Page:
license agreement primer: term & termination
Alrighty! We’re back for round three on license agreements.
Like a good story, your license agreement will have a beginning, middle and end. How it might end matters enough to figure prominently in most agreements.
The “term” of an agreement describes how long the agreement lasts. The term is measured against a base date, usually called the “Effective Date.” Often the effective date will be the date when all the parties to the agreement have signed. Other times the parties may want the agreement to run from and end on particular dates. In that case the agreement will name a set date and define it as the “effective date.” This is why you may see an agreement in which the effective date comes much later than the signature date or already long passed when the parties sign. Most license agreements have terms stated in years. A two- or three-year term is common.
Terminating the Agreement
The word “terminate” is generally used in two senses in a license agreement, both meaning the agreement ends. One sense is the natural end to the “term” of the contract. A license agreement with a two-year term will terminate two years after the effective date. We think of this as the happy form of termination. Here, the parties may have enjoyed a very successful licensor-licensee relationship and even want to extend the term by mutual agreement. The other sense of “terminate” is when one or the other party wants to end the license early. We think of this as the unhappy form of termination.
If a party to the agreement can terminate for any reason or no reason at all, this is a right of termination “for convenience.” Since most people enter into agreements so that the future will be more predictable, neither party is ever keen on giving the other a right of termination for convenience. On the contrary, most license agreements try to keep the parties together by spelling out conditions—usually bad behavior by one party—that must exist for the other party to terminate the agreement
A common ground for this kind of unhappy termination is where the licensee doesn’t pay a promised advance or is chronically late with or under-pays royalties. Not paying the money promised under an agreement is a “breach” or violation of the agreement’s terms. Big violations are called “material” breaches since they go to the heart of what the agreement is about. If the artist refused to turn over promised artwork that would be a material breach. Often a license agreement will expressly authorize either party to terminate in the event of the other party’s material breach.
Often the right to terminate requires you to first put your contract partner on notice and give them a chance to fix the problem. The agreement will specify a period of time (generally 30-90 days) in which the other must “cure” the issue. The “right to cure” is one of those legalese terms you’ll find in all sorts of commercial contracts. Let's look at a hypothetical situation. Our example takes it to the extreme, just for the sake of demonstrating how things might play out. Let's say you have a license agreement in which the licensee’s failure to bring a licensed product to market within a certain time frame is a specified breach of the agreement. If they missed that deadline, you’d typically have to send them a notice of default or breach telling them what they’d done wrong and demanding that they fix the situation, i.e., “cure” the problem by bringing the product to market. If the manufacturer did not timely cure the problem, then you’d have the option of treating the agreement as terminated. If you did, you’d notify the manufacturer of the termination and why. If they then went ahead and used the artwork—now in effect without permission—you might have to go to court for an order stopping them, but you’d point to the termination clause and the fact of their failure to cure as grounds for granting your request.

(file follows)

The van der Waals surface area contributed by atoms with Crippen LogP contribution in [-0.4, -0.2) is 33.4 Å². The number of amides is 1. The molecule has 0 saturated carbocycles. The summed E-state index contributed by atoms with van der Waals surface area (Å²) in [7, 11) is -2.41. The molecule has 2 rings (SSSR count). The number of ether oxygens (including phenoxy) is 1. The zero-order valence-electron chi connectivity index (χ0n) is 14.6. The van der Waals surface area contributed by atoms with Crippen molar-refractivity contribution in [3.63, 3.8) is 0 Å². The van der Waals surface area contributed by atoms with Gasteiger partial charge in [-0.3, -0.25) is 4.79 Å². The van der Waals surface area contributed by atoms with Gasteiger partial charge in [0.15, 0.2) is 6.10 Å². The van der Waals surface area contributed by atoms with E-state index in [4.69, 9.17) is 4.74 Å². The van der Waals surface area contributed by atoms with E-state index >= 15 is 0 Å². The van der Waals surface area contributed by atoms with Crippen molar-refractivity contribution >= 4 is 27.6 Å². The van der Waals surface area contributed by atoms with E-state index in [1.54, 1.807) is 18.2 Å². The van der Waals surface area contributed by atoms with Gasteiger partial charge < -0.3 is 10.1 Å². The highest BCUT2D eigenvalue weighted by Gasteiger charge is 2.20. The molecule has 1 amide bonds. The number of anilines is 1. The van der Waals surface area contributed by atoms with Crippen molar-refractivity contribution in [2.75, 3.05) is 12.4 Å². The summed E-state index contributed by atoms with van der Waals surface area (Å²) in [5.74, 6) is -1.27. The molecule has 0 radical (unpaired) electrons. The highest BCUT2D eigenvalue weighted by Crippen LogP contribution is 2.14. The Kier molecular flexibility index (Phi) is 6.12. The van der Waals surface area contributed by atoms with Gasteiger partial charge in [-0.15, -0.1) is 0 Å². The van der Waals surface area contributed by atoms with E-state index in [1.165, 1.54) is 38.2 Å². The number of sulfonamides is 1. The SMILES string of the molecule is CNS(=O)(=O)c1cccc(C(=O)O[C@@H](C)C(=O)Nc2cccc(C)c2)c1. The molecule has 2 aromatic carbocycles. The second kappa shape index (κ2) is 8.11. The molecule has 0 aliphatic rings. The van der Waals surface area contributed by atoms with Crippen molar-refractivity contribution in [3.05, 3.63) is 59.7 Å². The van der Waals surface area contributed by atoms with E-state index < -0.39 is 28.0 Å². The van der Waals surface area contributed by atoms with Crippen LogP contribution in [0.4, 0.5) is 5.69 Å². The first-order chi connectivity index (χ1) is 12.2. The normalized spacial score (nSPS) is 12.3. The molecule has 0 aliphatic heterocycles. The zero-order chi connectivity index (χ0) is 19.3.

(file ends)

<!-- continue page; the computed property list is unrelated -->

Still other matters listed in the agreement can be treated as grounds for “immediate” termination. A typical example would be where the manufacturer “assigns” or transfers the license to another manufacturer without your consent. The last thing you want is for your artwork to be given over to a complete stranger. By having the agreement automatically terminate if the licensee assigns the agreement without your consent, you'd be free to license the work elsewhere and to prevent both the licensee and the assignee from making and selling licensed products.
In still other situations, you might have a “partial” termination, for example, where the licensee fails to cure a defect in a licensed product and the artist refuses to approve, but several other licensed products have been successfully approved and put to market. You may want to terminate as to a specific licensed product but affirm the contract as to the remainder.
The Big Picture
Generally termination for cause, even a partial termination, is a strong measure. So long as the parties still have a mutual economic interest in the agreement, there will be a good reason to work things out without terminating or even threatening termination.
On Thursday we’ll get to the “show me the money” part, as we look at payment terms and royalties!
Please remember: The information provided on this blog and throughout our website is intended for general educational purposes only. While some information on this site relates to the law as a topic, it's not intended as a substitute for legal advice. Only a lawyer, selected by you and fully informed of the facts relating to your particular situation, can render legal advice.